It is not surprising that an overwhelming number of us want to continue living in our own homes as we age. In fact, a national survey of 1,000 Canadians found that 70 per cent would be more comfortable staying put, and this desire increases as we get even older.
The wish to remain “at home” must be paired with the realization that age almost always necessitates adjustments and modifications according to changing needs and abilities. The best place to start is with a review. This will help you to determine what changes are needed to improve safety and independence. Here, we feature 10 areas to look at that will get you off to a great start.
1. Be proactive
Act before the changes are needed. After the first fall and fractured hip or broken pelvis, the adjustments that you thought you’d make will be too late.
Planning ahead will lessen the risk, but can be challenging. It is unlikely that seniors will want to change an environment that currently (as they see it) doesn’t pose any problems. Take time to communicate the value of modifications to keep them independent and in their home. As hesitant and resistant as they might be, make sure you involve them in the process and encourage them to take ownership of projects, if possible.
2. Safety and security
Adult children often worry about the security and safety of their parents, especially when they are home alone. Consider home alarms that can be configured so that every window and exterior door will sound an alarm if opened. Some home-alarm companies can install cameras so you can monitor the house from a remote location. From a caregiver’s perspective, this can give you comfort by being able to see that your loved one is okay, regardless of where you are.
In addition, think of the following:
- • All exterior doors should have a dead bolt and extra keys should be stored carefully.
- • Security bars on basement windows act as an effective deterrent to burglars.
- • The front door should have a peephole so that visitors can be screened. Seniors should be encouraged not to open the door to strangers.
- • All important papers and documents should be stored in a safe and secure, dry place in the home.
- • Encourage the use of an emergency response system such as Philips Lifeline, and suggest seniors keep a cordless phone within reach.
3. Find ways to save money
With many seniors on limited or fixed incomes, increasing living costs of any kind can be burdensome and cause worry.
While making the home more energy efficient does come with upfront costs, it can result in lower monthly costs and end up putting money back in the bank. Given new federal and provincial grants, now is a great time to increase the energy efficiency of a home and lower operating expenses.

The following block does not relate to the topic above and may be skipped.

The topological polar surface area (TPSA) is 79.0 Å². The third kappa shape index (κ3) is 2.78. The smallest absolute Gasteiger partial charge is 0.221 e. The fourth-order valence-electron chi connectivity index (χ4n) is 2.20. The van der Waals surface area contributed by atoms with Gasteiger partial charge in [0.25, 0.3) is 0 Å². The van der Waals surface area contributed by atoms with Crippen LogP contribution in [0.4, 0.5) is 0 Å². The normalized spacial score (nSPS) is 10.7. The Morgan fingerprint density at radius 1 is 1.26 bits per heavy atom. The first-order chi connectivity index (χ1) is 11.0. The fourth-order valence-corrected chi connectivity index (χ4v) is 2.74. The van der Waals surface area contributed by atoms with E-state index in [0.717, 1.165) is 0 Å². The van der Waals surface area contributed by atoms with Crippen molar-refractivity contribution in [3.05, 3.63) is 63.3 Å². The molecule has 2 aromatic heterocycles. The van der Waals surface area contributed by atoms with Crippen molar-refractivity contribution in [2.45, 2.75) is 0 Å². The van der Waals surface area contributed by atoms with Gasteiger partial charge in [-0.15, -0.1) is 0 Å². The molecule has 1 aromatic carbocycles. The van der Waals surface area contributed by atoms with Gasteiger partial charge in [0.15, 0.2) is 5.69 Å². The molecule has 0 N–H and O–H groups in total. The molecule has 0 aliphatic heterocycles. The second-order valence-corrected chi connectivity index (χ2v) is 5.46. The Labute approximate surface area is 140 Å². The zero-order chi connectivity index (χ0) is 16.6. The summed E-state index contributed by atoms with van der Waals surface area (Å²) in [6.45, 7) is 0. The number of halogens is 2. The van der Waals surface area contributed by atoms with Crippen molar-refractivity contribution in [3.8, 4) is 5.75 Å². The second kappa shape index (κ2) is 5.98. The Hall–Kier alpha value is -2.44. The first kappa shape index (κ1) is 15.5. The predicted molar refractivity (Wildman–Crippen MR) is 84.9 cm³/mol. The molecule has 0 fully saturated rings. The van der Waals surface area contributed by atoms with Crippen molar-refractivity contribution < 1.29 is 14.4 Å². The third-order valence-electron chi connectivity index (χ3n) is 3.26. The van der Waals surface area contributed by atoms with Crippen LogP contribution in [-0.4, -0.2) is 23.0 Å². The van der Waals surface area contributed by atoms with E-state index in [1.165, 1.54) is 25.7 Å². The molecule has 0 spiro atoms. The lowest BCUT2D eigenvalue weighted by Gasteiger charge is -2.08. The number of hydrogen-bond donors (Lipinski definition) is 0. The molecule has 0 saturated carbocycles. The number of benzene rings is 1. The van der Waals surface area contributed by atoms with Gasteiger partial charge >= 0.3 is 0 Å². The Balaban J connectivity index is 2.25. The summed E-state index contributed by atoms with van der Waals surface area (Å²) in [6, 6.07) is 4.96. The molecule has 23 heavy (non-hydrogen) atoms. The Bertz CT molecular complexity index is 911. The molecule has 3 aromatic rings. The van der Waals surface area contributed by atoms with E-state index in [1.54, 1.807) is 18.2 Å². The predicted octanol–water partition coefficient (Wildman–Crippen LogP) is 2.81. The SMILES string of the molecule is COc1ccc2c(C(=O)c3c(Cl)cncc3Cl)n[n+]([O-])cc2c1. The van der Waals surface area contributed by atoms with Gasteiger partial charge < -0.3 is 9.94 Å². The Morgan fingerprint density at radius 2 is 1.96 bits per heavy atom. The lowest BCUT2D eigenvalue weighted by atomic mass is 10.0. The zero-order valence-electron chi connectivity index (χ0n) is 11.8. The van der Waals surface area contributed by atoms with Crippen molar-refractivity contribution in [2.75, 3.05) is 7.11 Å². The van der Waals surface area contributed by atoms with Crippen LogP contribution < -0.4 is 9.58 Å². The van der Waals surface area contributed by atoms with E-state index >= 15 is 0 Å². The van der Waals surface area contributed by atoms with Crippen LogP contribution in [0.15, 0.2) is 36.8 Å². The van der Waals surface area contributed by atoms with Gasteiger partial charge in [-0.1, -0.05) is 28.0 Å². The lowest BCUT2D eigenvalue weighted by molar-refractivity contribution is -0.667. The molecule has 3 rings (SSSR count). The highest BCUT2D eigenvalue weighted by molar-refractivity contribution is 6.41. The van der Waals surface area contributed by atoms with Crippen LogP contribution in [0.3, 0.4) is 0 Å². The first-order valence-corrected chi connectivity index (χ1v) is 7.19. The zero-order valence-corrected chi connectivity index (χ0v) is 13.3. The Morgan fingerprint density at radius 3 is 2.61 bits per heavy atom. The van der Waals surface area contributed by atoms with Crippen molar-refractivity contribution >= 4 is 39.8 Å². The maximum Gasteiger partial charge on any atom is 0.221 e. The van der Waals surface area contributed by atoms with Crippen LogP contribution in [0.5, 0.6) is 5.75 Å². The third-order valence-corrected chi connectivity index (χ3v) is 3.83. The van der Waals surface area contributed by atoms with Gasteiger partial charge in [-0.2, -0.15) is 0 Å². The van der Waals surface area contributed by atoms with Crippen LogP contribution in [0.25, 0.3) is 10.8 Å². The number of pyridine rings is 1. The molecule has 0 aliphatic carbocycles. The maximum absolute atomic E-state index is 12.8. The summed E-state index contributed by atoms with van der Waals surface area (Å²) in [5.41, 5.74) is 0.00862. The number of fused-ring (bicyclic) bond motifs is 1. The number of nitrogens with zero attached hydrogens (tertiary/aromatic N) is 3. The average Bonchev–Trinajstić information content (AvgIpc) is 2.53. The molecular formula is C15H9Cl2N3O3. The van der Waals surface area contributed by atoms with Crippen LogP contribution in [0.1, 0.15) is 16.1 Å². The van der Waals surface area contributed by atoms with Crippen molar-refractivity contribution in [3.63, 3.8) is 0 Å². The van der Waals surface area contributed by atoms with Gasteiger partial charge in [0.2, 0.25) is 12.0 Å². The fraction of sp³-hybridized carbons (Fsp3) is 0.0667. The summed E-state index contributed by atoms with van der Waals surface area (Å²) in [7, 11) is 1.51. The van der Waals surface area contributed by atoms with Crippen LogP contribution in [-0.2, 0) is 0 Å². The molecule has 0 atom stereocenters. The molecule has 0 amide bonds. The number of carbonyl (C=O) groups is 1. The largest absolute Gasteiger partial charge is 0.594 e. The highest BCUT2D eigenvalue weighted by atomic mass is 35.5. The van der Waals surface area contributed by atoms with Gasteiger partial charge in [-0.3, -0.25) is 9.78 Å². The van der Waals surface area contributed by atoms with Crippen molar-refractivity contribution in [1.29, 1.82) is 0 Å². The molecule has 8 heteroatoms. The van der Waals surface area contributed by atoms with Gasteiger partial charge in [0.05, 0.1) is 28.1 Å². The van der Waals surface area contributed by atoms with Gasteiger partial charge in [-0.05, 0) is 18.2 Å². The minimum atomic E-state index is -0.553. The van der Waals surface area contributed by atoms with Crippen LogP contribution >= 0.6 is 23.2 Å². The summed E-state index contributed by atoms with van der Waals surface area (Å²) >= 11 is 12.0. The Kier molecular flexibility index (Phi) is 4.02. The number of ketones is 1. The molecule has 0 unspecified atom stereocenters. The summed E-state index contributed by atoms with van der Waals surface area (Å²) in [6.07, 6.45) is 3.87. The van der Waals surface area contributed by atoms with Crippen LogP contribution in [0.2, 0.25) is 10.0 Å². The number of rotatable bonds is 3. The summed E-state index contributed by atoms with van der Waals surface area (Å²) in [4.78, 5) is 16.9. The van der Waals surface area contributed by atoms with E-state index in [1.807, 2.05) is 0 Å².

In addition, remember that regular maintenance extends the working life of furnaces, air-conditioners, water tanks and other household fixtures. It will also keep them working safely and control operating costs.
4. Safety-proof stairs
According to the Public Health Agency of Canada, seniors of 65 years and older account for 75 per cent of deaths caused by falling on stairs.
- A light switch should be located at the top and bottom of the staircase.
- All areas of the stairs should be adequately lit.
- A handrail should be located on both sides of the stairs, be properly secured to the wall and extend 12 inches beyond the stair.
- Stairs must stay free from clutter.
- To aid with depth perception (which diminishes as we age) and visual separation, the edges of steps should be distinguished from the rest of the stairs. Many people use yellow tape.
- All steps should be secure and in good repair.
5. The great outdoors
Even if you or your loved ones rarely leave the home, ensure the exterior of the house is safe and well-maintained. Arrangements should be made for seasonal tasks such as snow removal, lawn and garden care, and leaf collection.
All surfaces and walkways should be salted in the winter, in good repair and free of cracks and ridges, and outdoor lights should have a motion detector that turns them on automatically. Down spouts must extend away from the walkway and driveway. House numbers should be well lit and clearly visible from the street, especially at night to facilitate deliveries or access for care or emergency personnel. If the garage is still in use, think about installing an automatic door opener to avoid accidents and back strain.